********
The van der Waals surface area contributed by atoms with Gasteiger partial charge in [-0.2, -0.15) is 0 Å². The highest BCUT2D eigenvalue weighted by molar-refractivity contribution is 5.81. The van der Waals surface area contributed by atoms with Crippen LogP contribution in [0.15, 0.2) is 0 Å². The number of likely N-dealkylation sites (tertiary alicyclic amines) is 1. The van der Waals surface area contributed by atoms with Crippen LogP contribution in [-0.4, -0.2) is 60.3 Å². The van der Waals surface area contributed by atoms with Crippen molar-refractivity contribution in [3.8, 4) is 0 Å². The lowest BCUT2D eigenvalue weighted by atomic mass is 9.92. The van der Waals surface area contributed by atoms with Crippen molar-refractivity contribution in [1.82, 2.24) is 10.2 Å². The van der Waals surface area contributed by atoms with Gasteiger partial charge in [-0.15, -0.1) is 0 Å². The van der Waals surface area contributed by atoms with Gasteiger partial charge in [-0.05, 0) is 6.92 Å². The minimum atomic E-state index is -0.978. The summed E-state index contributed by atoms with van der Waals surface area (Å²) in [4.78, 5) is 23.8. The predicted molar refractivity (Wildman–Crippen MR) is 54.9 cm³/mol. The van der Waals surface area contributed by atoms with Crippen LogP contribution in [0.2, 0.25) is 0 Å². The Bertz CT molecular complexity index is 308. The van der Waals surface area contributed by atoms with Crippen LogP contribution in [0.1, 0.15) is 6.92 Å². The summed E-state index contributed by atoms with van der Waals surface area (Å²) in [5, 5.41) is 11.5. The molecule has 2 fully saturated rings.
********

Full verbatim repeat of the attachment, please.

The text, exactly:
The van der Waals surface area contributed by atoms with Gasteiger partial charge in [-0.2, -0.15) is 0 Å². The highest BCUT2D eigenvalue weighted by molar-refractivity contribution is 5.81. The van der Waals surface area contributed by atoms with Crippen LogP contribution in [0.15, 0.2) is 0 Å². The number of likely N-dealkylation sites (tertiary alicyclic amines) is 1. The van der Waals surface area contributed by atoms with Crippen LogP contribution in [-0.4, -0.2) is 60.3 Å². The van der Waals surface area contributed by atoms with Crippen molar-refractivity contribution in [3.8, 4) is 0 Å². The lowest BCUT2D eigenvalue weighted by atomic mass is 9.92. The van der Waals surface area contributed by atoms with Crippen molar-refractivity contribution in [1.82, 2.24) is 10.2 Å². The van der Waals surface area contributed by atoms with Gasteiger partial charge in [-0.15, -0.1) is 0 Å². The van der Waals surface area contributed by atoms with Gasteiger partial charge in [-0.05, 0) is 6.92 Å². The minimum atomic E-state index is -0.978. The summed E-state index contributed by atoms with van der Waals surface area (Å²) in [4.78, 5) is 23.8. The predicted molar refractivity (Wildman–Crippen MR) is 54.9 cm³/mol. The van der Waals surface area contributed by atoms with Crippen LogP contribution in [0.2, 0.25) is 0 Å². The Bertz CT molecular complexity index is 308. The van der Waals surface area contributed by atoms with Crippen LogP contribution in [0.1, 0.15) is 6.92 Å². The summed E-state index contributed by atoms with van der Waals surface area (Å²) in [5, 5.41) is 11.5. The molecule has 2 fully saturated rings.